About the Texas Water Development Board

The mission of the Texas Water Development Board (TWDB) is to lead the state's efforts in ensuring a secure water future for Texas. Our mission is a vital part of Texas' overall vision and the state's mission and goals that relate to maintaining the viability of the state's natural resources, health, and economic development.

The TWDB's main responsibilities are threefold: collecting and disseminating water-related data; assisting with regional water supply and flood planning that contributes to preparing the state water plan and state flood plan; and administering cost-effective financial programs for constructing water supply, wastewater treatment, flood control, and agricultural water conservation projects.

Since 1957, the TWDB has been charged with addressing the state's water needs. The TWDB works to ensure Texans have access to sufficient, clean, and affordable water supplies that foster a healthy economy and environment.


  • supports the development of regional water plans and incorporates them into a state water plan for the orderly and responsible development, management, and conservation of the state's water resources to ensure sufficient supplies during future droughts of record;
  • supports the development of regional flood plans and incorporates them into the state flood plan, the first of which is due September 1, 2024;
  • provides financing and/or grants to local governments for water supply projects; water quality projects including wastewater treatment and nonpoint source pollution control; flood control and mitigation projects; agricultural water conservation projects; economically distressed, rural, and small community water and wastewater projects; and expenses related to creating groundwater conservation districts;
  • collects, interprets, and provides accurate and objective information on the state's groundwater resources; monitors groundwater levels and quality in the state's aquifers, conducts regional-scale aquifer modeling, characterizes the state's brackish groundwater resources, houses and maintains water well records, and supports groundwater conservation districts and their management efforts;
  • collects, analyzes, and disseminates data related to hydrometeorological and surface water conditions across the state and provides technical expertise to support water resource modeling, hydrographic surveys, surface water/groundwater interactions, environmental flows, drought and flood science, and regional water planning;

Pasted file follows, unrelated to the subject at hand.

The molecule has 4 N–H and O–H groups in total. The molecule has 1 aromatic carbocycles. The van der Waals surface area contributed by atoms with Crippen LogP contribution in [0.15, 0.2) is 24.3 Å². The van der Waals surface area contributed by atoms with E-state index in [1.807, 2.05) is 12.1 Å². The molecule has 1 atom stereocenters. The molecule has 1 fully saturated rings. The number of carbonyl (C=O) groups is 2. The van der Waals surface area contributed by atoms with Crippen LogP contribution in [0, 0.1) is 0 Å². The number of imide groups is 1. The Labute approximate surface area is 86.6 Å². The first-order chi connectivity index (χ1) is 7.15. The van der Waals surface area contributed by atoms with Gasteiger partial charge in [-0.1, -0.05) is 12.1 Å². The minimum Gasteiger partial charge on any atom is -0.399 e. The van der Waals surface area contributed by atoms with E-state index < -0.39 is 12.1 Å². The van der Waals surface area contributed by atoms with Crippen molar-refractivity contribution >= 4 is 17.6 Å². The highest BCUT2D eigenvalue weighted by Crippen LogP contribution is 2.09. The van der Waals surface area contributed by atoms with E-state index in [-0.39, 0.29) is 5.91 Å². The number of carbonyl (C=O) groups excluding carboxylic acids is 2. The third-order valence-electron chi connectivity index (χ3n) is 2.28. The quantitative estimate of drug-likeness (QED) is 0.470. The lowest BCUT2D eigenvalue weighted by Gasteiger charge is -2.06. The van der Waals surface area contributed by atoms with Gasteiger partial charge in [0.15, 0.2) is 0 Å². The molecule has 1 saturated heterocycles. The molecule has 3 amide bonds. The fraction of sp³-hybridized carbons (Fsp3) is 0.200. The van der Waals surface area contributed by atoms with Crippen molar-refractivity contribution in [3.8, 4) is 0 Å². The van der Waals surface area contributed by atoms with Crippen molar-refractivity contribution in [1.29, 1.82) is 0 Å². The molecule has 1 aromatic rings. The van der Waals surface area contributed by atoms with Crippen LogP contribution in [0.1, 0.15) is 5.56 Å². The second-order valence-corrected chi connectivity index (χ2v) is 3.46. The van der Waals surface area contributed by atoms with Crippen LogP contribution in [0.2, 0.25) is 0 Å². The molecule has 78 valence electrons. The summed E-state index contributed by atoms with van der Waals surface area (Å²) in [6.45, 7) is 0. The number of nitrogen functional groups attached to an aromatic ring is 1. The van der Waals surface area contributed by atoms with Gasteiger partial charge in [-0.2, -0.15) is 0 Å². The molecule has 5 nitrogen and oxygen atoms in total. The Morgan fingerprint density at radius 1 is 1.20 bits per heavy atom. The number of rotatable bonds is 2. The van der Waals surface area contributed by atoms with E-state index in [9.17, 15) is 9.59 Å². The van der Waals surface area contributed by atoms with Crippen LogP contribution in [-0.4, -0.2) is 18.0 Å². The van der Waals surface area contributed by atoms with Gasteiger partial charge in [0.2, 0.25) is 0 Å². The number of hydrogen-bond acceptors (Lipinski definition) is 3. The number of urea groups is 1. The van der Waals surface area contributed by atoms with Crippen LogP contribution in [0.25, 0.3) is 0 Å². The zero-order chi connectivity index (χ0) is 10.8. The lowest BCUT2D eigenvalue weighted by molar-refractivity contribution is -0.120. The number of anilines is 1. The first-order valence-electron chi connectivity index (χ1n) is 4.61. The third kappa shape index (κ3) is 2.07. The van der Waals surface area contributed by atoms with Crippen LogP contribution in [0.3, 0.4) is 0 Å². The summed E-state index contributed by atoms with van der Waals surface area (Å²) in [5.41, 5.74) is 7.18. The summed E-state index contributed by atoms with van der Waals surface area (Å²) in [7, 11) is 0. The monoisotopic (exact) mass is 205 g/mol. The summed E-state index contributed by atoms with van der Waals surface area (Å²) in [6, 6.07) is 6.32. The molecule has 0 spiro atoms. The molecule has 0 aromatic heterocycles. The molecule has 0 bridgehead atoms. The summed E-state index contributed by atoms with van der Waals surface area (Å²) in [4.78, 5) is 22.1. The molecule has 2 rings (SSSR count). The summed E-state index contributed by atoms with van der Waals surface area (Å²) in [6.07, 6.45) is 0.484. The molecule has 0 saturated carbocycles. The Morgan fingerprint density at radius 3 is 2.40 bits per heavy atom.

• facilitates the state's conservation and alternative water supply planning and implementation efforts, including aquifer storage and recovery, brackish groundwater and seawater desalination, and reuse; conservation efforts include mitigating and auditing water loss, considering conservation in plans and reports, calculating agricultural water use in the state, and supporting the Water Conservation Advisory Council and rainwater harvesting;
  • advances flood resiliency through improved public awareness, scientific data, and financial and technical assistance; analyzes and disseminates flood risk data to support decision making, facilitates proactive floodplain management through education and access to resources, and assists with implementation of state and federally funded mapping, outreach, and mitigation projects focused on identifying and reducing long-term flood risk to life and property;
  • maintains a centralized data repository of information on the state's natural resources called the Texas Geographic Information Office (TxGIO) and manages the Strategic Mapping (StratMap) Initiative; StratMap is a Texas-based, public- and private-sector, cost-sharing program to develop consistent, large-scale digital base maps describing surface water, elevation, transportation, aerial photography, and other information.

A full-time, three-member Board appointed by the governor considers loan applications from eligible applicants, awards grants for water-related research and planning, and conducts other TWDB business, such as approving the state water plan.

General History of the Texas Water Development Board

The Texas Water Development Board's history reaches back into the early part of the twentieth century and tracks the climate and culture of the state. Listed below are a few significant events in the evolution of the agency.

The 33rd Texas Legislature created the Board of Water Engineers to regulate appropriations of water.
Texas suffered the most severe drought in the state's history.
The Texas Water Development Board (TWDB) was created by legislative act and constitutional amendment. The constitutional amendment, approved by Texas voters, authorized the TWDB to issue $200 million in State of Texas General Obligation Water Development Bonds for the conservation and development of Texas' water resources through loans to political subdivisions.